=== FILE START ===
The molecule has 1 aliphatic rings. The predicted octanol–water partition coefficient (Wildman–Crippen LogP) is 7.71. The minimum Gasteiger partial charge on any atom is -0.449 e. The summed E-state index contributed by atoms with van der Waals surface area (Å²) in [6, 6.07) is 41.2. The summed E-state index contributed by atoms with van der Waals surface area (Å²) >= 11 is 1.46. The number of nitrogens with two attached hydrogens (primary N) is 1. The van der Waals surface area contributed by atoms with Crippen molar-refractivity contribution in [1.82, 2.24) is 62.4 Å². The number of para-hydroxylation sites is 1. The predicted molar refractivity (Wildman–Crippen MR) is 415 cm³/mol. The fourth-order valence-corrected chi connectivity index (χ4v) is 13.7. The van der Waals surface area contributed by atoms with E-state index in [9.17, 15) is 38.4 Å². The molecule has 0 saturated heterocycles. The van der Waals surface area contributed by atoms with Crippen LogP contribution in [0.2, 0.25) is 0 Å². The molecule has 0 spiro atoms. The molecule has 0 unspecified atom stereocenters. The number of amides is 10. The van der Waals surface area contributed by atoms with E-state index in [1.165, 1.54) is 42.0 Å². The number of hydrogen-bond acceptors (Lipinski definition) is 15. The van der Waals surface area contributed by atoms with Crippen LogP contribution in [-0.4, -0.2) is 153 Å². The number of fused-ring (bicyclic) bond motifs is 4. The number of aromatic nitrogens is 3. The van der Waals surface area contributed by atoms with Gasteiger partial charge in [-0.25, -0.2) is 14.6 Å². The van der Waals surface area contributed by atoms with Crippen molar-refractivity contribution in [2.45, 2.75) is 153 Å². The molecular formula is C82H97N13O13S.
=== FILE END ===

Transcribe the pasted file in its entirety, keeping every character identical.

The molecule has 1 aliphatic rings. The predicted octanol–water partition coefficient (Wildman–Crippen LogP) is 7.71. The minimum Gasteiger partial charge on any atom is -0.449 e. The summed E-state index contributed by atoms with van der Waals surface area (Å²) in [6, 6.07) is 41.2. The summed E-state index contributed by atoms with van der Waals surface area (Å²) >= 11 is 1.46. The number of nitrogens with two attached hydrogens (primary N) is 1. The van der Waals surface area contributed by atoms with Crippen molar-refractivity contribution in [1.82, 2.24) is 62.4 Å². The number of para-hydroxylation sites is 1. The predicted molar refractivity (Wildman–Crippen MR) is 415 cm³/mol. The fourth-order valence-corrected chi connectivity index (χ4v) is 13.7. The van der Waals surface area contributed by atoms with E-state index in [9.17, 15) is 38.4 Å². The molecule has 0 saturated heterocycles. The van der Waals surface area contributed by atoms with Crippen LogP contribution in [0.2, 0.25) is 0 Å². The molecule has 0 spiro atoms. The molecule has 0 unspecified atom stereocenters. The number of amides is 10. The van der Waals surface area contributed by atoms with E-state index in [1.165, 1.54) is 42.0 Å². The number of hydrogen-bond acceptors (Lipinski definition) is 15. The van der Waals surface area contributed by atoms with Crippen LogP contribution in [-0.4, -0.2) is 153 Å². The number of fused-ring (bicyclic) bond motifs is 4. The number of aromatic nitrogens is 3. The van der Waals surface area contributed by atoms with Gasteiger partial charge in [-0.25, -0.2) is 14.6 Å². The van der Waals surface area contributed by atoms with Crippen molar-refractivity contribution in [2.45, 2.75) is 153 Å². The molecular formula is C82H97N13O13S.